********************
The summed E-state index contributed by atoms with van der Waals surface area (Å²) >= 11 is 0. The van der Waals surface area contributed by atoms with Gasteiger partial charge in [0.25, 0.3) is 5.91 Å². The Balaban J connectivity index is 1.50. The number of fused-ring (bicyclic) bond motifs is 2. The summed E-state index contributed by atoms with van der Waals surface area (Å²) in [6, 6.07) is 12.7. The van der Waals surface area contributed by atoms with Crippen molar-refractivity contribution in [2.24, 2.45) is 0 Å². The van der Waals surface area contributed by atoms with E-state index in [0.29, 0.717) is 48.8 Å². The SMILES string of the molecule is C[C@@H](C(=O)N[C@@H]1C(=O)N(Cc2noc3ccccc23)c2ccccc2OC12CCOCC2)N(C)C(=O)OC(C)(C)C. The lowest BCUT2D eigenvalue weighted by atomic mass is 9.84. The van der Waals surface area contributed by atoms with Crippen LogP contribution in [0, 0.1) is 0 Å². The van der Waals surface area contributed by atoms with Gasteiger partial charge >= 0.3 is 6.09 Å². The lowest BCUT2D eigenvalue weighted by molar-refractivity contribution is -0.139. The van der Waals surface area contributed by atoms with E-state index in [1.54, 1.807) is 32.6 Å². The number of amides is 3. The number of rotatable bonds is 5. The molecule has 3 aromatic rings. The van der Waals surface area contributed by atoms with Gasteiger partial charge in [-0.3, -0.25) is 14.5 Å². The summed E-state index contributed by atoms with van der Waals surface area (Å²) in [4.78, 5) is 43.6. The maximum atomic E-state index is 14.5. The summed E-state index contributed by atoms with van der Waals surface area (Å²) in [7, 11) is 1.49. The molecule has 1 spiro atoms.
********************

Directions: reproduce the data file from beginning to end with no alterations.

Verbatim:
The summed E-state index contributed by atoms with van der Waals surface area (Å²) >= 11 is 0. The van der Waals surface area contributed by atoms with Gasteiger partial charge in [0.25, 0.3) is 5.91 Å². The Balaban J connectivity index is 1.50. The number of fused-ring (bicyclic) bond motifs is 2. The summed E-state index contributed by atoms with van der Waals surface area (Å²) in [6, 6.07) is 12.7. The van der Waals surface area contributed by atoms with Crippen molar-refractivity contribution in [2.24, 2.45) is 0 Å². The van der Waals surface area contributed by atoms with E-state index in [0.29, 0.717) is 48.8 Å². The SMILES string of the molecule is C[C@@H](C(=O)N[C@@H]1C(=O)N(Cc2noc3ccccc23)c2ccccc2OC12CCOCC2)N(C)C(=O)OC(C)(C)C. The lowest BCUT2D eigenvalue weighted by atomic mass is 9.84. The van der Waals surface area contributed by atoms with Crippen LogP contribution in [0, 0.1) is 0 Å². The van der Waals surface area contributed by atoms with Gasteiger partial charge >= 0.3 is 6.09 Å². The lowest BCUT2D eigenvalue weighted by molar-refractivity contribution is -0.139. The van der Waals surface area contributed by atoms with E-state index in [1.54, 1.807) is 32.6 Å². The number of amides is 3. The number of rotatable bonds is 5. The molecule has 3 aromatic rings. The van der Waals surface area contributed by atoms with Gasteiger partial charge in [-0.3, -0.25) is 14.5 Å². The summed E-state index contributed by atoms with van der Waals surface area (Å²) in [4.78, 5) is 43.6. The maximum atomic E-state index is 14.5. The summed E-state index contributed by atoms with van der Waals surface area (Å²) in [7, 11) is 1.49. The molecule has 1 spiro atoms.